One woman’s journey affects lives of many
Friday, May 9th, 2014
Issue 19, Volume 18.
Harter, a former ballet teacher, moved to Temecula from Seattle, Washington in 1989 to start her life over after a divorce from her husband of 20 years.
"I was an hour from San Diego, I was an hour from Disneyland, I was an hour from Palm Springs and an hour from dipping my feet in the ocean," she said. "It’s worked out really well."
Harter started All From The Heart along with Kelly Shirey who owns Premier Marketing and Valley Events, 11 years ago.
"We weren’t doing enough for the (military) families," she said. "I am very patriotic and I am grateful for my freedoms. Now we have to take care of our vets, we just don’t do enough. I have known Vietnam vets since I was 20-years-old and they didn’t get welcomed home or taken care and they still don’t. It’s the same with our Korean vets. It’s the forgotten war."
Harter, a mother of four grown children, now has three programs under the All From The Heart umbrella, Support Our Troops which helps to provide Christmas for active duty service members and their families, the Wheels for Warriors Project providing wheelchairs for disabled veterans and Divine Equine providing horse therapy for veterans suffering from Post Traumatic Stress Disorder (PTSD). All four of her kids grew up taking part and volunteering with the different programs.
"They were raised in it," she said. "They have been volunteers since the very beginning."
Harter, who was named Riverside Woman of the Year for the Third District in 2012 and was the recipient of the Joan Sparkman Unity Award in 2013, said she believes it’s important to honor the sacrifices of the military. All From The Heart allows her to do that while providing support services to those in need.
"There is never going to be enough done for what they have done for us. I think we take things like our freedoms for granted and that’s not ok," she said. "This is the Lord’s plan, he has his hand on this in a big way and there is no greater honor than to be usedas a vessel by the Lord."
In the current economy sometimes things can be tough for nonprofit agencies, but Harter says there is always support when she needs it, either from her 94-year-old mother Jeanne or her partner of seven years or "fella" as she likes to call him, KJ Leibee, who is a 100 percent disabled Vietnam veteran due to PTSD.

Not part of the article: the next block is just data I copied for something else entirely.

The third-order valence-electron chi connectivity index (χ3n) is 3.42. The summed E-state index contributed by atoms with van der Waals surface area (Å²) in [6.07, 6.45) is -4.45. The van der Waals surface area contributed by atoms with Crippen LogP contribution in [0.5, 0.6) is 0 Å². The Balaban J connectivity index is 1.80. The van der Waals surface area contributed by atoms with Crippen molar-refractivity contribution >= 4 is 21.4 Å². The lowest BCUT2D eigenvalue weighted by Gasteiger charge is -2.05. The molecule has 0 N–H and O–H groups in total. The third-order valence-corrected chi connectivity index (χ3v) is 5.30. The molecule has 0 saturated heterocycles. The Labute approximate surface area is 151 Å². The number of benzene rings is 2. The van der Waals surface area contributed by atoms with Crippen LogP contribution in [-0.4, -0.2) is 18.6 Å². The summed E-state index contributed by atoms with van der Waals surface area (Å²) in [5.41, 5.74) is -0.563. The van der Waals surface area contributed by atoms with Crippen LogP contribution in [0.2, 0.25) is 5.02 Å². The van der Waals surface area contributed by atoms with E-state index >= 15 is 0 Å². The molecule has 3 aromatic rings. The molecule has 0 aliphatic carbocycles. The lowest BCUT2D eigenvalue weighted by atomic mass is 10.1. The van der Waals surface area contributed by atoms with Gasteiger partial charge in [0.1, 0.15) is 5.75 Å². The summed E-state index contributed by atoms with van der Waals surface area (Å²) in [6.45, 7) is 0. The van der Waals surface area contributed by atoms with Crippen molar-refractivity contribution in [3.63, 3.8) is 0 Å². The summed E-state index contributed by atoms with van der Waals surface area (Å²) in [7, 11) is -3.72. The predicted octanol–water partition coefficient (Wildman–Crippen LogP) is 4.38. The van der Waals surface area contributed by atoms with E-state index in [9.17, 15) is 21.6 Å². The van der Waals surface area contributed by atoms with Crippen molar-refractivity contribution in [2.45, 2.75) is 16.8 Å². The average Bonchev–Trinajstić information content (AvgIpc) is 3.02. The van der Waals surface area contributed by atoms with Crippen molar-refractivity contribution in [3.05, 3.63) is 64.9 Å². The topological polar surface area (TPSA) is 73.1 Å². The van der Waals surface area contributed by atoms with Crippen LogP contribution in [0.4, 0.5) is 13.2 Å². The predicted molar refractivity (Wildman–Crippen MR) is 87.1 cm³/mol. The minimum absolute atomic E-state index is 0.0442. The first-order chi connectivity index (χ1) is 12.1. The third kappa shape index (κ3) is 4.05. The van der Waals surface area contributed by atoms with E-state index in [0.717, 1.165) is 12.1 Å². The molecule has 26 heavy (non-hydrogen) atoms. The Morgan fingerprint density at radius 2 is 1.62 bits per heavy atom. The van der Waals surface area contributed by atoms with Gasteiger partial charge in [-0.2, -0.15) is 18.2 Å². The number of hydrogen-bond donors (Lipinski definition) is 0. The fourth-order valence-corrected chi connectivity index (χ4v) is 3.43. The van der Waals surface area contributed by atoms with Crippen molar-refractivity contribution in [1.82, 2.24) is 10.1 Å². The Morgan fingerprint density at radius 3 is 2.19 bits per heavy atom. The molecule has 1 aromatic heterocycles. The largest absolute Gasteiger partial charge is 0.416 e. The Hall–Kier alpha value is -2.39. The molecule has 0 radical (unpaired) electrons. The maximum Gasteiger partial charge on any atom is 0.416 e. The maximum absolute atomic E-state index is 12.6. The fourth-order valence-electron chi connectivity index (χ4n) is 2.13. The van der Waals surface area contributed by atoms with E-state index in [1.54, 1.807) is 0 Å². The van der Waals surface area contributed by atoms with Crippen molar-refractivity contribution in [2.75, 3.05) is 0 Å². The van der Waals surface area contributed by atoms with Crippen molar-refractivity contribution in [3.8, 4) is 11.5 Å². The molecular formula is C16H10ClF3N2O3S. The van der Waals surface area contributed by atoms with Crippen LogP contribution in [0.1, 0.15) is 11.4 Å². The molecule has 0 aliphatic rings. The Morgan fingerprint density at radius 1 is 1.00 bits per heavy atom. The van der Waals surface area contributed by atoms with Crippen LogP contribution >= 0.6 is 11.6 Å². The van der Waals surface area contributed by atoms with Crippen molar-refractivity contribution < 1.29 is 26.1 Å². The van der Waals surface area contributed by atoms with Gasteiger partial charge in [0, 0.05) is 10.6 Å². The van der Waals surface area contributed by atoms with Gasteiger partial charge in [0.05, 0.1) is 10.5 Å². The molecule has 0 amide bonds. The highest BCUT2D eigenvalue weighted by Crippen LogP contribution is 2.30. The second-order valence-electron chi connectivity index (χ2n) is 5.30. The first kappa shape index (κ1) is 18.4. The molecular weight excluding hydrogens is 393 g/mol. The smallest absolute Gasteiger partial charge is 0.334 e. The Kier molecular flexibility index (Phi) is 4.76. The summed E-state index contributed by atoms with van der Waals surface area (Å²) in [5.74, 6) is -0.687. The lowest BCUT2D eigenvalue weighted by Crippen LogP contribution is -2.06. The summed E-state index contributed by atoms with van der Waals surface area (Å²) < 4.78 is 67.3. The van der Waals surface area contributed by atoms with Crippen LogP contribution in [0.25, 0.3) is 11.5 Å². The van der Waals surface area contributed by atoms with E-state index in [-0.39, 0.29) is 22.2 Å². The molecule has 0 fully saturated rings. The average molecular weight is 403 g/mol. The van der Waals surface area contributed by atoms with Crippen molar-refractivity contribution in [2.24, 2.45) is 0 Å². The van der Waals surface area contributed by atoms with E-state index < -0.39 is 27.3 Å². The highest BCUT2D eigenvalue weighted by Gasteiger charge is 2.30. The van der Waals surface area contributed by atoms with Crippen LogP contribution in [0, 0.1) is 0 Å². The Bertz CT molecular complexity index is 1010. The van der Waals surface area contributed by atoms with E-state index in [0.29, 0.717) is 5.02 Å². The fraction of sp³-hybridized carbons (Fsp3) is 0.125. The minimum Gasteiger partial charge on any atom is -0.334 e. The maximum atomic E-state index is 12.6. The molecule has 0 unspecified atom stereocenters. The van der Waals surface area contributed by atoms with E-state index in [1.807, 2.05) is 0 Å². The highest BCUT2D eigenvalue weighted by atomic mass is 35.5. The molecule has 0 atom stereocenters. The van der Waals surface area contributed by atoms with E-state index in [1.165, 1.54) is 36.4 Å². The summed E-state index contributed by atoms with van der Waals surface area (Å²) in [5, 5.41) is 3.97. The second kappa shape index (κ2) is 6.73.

"He spent 40 years isolated at 9,000 feet in New Mexico. He came off the mountain because his mom stroked, met me, stepped in and Wheels for Warriors was born. He’s all about giving back," Harter said. "It’s my fella, me, a pick-up truck and a side yard."
Harter said all of the programs offered continue to grow as the need for services to the veterans continues to grow. During the first year, Support Our Troops served only eight families but in 2013, 44 families were included in the annual holiday party held at Quaid Temecula Harley-Davidson. Each member of the different families received $100 worth of gifts based on a wish list and every child in attendance received a bicycle or tricycle with their name on it.
Currently there are 17 names on the waiting list for a power wheelchair under the Wheels for Warriors Program and there is no shortage of veterans who are in need. The program just gifted its 215th wheelchair on Monday, May 5.
"We pick up used power chairs, to date recycling over $80,000 worth of medical equipment. We refurbish them and put in new batteries, shine them up and gift them," Harter said. "All 215 of our recipients have been denied chairs by the VA."
The need for PTSD treatment also continues to grow and Divine Equine meets that need, currently serving 25 veterans who have all been vetted for the program that uses a pair of horses, Eden and Apollo, a descendent of Secretariat, to help them cope with the issues they face. The horses are owned by Bonsall resident and therapist Michelle
"One hundred percent of our vets come from the Temecula Vets Center," said Harter. "They are in therapy. They know they have PTSD and they want to get better so they come out and work with the horses and the therapists and KJ and their lives change."
Working on a project of this magnitude can be tiring at times but Harter said the end result is always worth the effort.
"I love the giving back part and honestly being grateful for our freedoms kept running through my veins. I think it was just a good fit; I have to say it was a divine appointment. It’s just what I am supposed to do," she said.
For more information on All From The Heart or to make a donation, visit www.allfromtheheart.org.
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